Today will be a good day. First, my task list has grown greatly at work. Typically this is viewed as a negative and only brings on stress. However, I'm actually looking forward to banging through a number of these projects. Oh, and it doesn't hurt that I receive regular positive reinforcement and appreciation for my good work from superiors. It's amazing how this can affect motivation levels, as I nearly had forgotten what it feels like after so many months of the exact opposite.
Another highlight of this young day is the arrival of a book I ordered: Johan Lehrer's Proust Was a Neuroscientist. Despite staying busy with Newsweek and Eggers' The Best American Nonrequired Reading 2007, this book looks particularly interesting (I also follow his blogging here). It argues that, "artists...discovered an essential truth about the mind that science is only now rediscovering." Pretty exciting, huh?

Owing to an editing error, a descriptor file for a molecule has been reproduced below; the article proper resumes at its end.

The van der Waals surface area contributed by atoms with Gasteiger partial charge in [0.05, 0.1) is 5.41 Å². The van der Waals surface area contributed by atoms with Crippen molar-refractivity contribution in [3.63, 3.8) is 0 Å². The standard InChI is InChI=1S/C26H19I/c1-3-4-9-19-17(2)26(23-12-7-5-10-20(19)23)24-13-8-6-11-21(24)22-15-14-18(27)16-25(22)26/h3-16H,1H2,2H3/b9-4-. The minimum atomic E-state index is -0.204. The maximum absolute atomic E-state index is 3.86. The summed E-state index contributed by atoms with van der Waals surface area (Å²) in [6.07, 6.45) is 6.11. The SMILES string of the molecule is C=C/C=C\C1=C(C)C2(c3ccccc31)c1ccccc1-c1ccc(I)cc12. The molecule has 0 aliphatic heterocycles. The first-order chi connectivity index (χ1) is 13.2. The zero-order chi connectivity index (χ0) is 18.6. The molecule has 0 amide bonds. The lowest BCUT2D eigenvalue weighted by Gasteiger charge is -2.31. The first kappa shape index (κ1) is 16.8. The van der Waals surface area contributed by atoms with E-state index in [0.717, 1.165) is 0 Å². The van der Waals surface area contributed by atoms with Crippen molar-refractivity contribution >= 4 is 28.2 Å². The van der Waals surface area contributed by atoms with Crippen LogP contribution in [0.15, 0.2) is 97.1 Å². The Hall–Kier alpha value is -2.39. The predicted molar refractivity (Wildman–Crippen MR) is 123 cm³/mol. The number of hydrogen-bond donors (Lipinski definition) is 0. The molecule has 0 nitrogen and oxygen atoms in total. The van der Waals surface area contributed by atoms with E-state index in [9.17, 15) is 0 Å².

My favorite quote thus far...and just from the preface...is, "Take the the human mind. Scientists describe our brain in terms of its physical details; they say we are nothing but a loom of electrical cells and synaptic spaces. What science forgets is that this isn't how we experience the world (We feel like the ghost, not like the machine.) It is ironic but true: the one reality science cannot reduce is the only reality we will ever know."
Clearly, I'm in for an awesome ride. Perhaps caused by long, isolated periods on a rural farm, I've always felt like the most amateur of artist and scientist. What I feel right now is a desire to have longer commutes to spend with Lehrer.
Once again, art and information collide.